Brazil has made great improvements in fiscal governance in the last decade and a half. Most of the institutional changes took place during the President Cardoso’s two terms in office (1995-2002), although some initiatives preceded his administrations. Since President Lula’s inauguration in 2003, there has not been a significant change in mechanisms of fiscal governance. In fact, Lula’s administration has been mostly an autopilot in fiscal and tax matters. The three major institutional innovations in fiscal governance mostly resulted from crisis. Changes include: a budget reform associated with a major scandal (known as escândalo dos anões do orçamento); the privatization of banks and utilities and new fiscal federalism measures in the wake of the states’ debt crisis; and the Fiscal Responsibility Law (FRL)—following the Asian and Russian crises. The crises provided a window of opportunity for reforms in the three cases. In the case of tax reform, however, the impact of the crisis was radically different—it inhibited reforms.
There is a recurrent reform agenda in tax policy that has never been implemented despite the Executive’s enormous preponderance in Congress. Ironically, these include proposals that were presented by the government itself. This status quo bias in tax policies is thus associated with differences in risk aversion across the issue areas but also with the incentives in the country’s policymaking process. The executive derives utility from fiscal stability and inflation control because of electoral incentives and of credibility gains in international markets. This endogenous perspective allows us to understand fiscal and tax reform initiatives as generating political benefits for incumbent politicians. However, fiscal stability was attained at the cost of systemic inefficiency associated with highly regressive and distortionary taxes, especially consumers’ taxes. Tax reform initiatives—such as uniformed state VAT legislation all over the country and converting turnover and cascading taxes (PIS/PASEP, COFINS) into a single federal tax—were therefore discontinued by policymakers because of the perceived risks of a fall in revenue due to fiscal uncertainty; and also due to the political costs involved, leading the government to choose a line of least effort.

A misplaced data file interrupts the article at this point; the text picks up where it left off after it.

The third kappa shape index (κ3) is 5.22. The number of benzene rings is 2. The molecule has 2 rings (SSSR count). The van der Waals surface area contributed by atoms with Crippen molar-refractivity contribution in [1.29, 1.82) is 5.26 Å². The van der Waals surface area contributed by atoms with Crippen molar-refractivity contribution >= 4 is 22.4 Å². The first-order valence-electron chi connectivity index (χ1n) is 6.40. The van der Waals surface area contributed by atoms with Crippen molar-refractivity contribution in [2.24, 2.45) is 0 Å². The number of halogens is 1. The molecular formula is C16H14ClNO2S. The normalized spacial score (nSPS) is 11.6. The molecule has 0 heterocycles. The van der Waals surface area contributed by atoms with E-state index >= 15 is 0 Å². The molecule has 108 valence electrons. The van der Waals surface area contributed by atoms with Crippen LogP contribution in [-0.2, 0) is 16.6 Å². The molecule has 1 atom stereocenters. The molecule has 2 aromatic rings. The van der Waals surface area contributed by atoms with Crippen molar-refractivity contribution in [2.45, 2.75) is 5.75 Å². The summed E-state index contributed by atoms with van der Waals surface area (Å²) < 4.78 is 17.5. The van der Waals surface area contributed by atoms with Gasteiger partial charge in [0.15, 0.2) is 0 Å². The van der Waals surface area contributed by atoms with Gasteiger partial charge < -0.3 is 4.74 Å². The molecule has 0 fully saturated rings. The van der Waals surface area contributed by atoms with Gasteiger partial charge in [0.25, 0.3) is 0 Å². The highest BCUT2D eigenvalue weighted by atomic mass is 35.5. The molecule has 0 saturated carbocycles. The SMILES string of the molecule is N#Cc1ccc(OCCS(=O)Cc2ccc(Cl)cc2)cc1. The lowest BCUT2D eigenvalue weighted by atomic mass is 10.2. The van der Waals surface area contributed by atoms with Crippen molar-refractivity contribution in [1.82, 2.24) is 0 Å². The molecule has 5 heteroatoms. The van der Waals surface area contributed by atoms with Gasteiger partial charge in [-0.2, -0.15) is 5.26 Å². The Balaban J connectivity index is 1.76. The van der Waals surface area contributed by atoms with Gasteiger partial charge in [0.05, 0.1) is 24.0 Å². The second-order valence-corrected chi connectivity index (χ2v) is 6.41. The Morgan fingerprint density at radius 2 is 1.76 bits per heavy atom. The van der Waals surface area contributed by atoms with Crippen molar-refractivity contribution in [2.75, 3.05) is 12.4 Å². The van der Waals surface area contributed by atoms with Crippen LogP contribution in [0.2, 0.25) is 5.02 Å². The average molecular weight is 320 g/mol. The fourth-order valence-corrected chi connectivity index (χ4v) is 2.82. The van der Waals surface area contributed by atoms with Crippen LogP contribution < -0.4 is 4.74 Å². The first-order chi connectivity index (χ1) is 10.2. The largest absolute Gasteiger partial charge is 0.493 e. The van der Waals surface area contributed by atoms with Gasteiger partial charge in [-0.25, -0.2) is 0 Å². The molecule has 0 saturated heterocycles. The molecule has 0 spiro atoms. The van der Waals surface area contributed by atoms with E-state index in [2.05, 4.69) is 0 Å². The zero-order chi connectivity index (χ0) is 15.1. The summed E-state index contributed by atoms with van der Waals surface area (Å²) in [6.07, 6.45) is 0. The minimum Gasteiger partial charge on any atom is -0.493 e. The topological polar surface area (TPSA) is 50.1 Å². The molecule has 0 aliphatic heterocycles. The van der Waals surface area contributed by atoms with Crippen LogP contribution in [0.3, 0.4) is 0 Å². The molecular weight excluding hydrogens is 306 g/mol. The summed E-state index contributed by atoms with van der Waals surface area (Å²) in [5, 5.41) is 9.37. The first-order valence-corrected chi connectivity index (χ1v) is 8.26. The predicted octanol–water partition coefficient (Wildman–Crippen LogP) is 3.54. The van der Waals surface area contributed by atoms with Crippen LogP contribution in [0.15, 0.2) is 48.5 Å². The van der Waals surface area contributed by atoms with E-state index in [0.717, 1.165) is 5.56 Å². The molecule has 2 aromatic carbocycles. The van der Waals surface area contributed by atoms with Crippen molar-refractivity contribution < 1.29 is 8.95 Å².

Therefore, the international crisis led risk-averse incumbent policymakers to prefer an inefficient tax system that was capable of generating high levels of revenue to a streamlined and more efficient system—the issue of efficiency lost importance in the context of crisis. Other examples of “non-reforms” that caused great impact were the massive expansion of tax revenue associated with hikes in existing social contributions and also the introduction of new contributions and, to a lesser extent, of new taxes.
Part of the country’s fiscal adjustment was made possible by a massive increase in tax revenues since the mid-1980s—during a time of already high taxes. The tax taken as percent of GDP rose 12 percentage points (from 25 to 37 percent) between 1993 and 2005. This makes Brazil an outlier among developing countries in terms of its ability to extract resources from society (Lora, 2007). In Latin America, Brazil’s tax has been twice the Latin America average (see Figure 1). The increase in taxation was due to the introduction of new taxes and increased rates of existing taxes, particularly federal taxes and the so-called social contributions, which are cascading taxes. The tax burden in Brazil (34.41 percent in 2008) is greater than developed countries such as Japan (17.6 percent), USA (26.9 percent), Switzerland (29.4 percent), and Canada (32.2 percent), Ireland (28.3 percent), Spain (33 percent); and several developing countries such as Mexico (20.4 percent) and Turkey (23.5 percent). Tax revenue increased 11 percent last July beating all previous record in Brazil.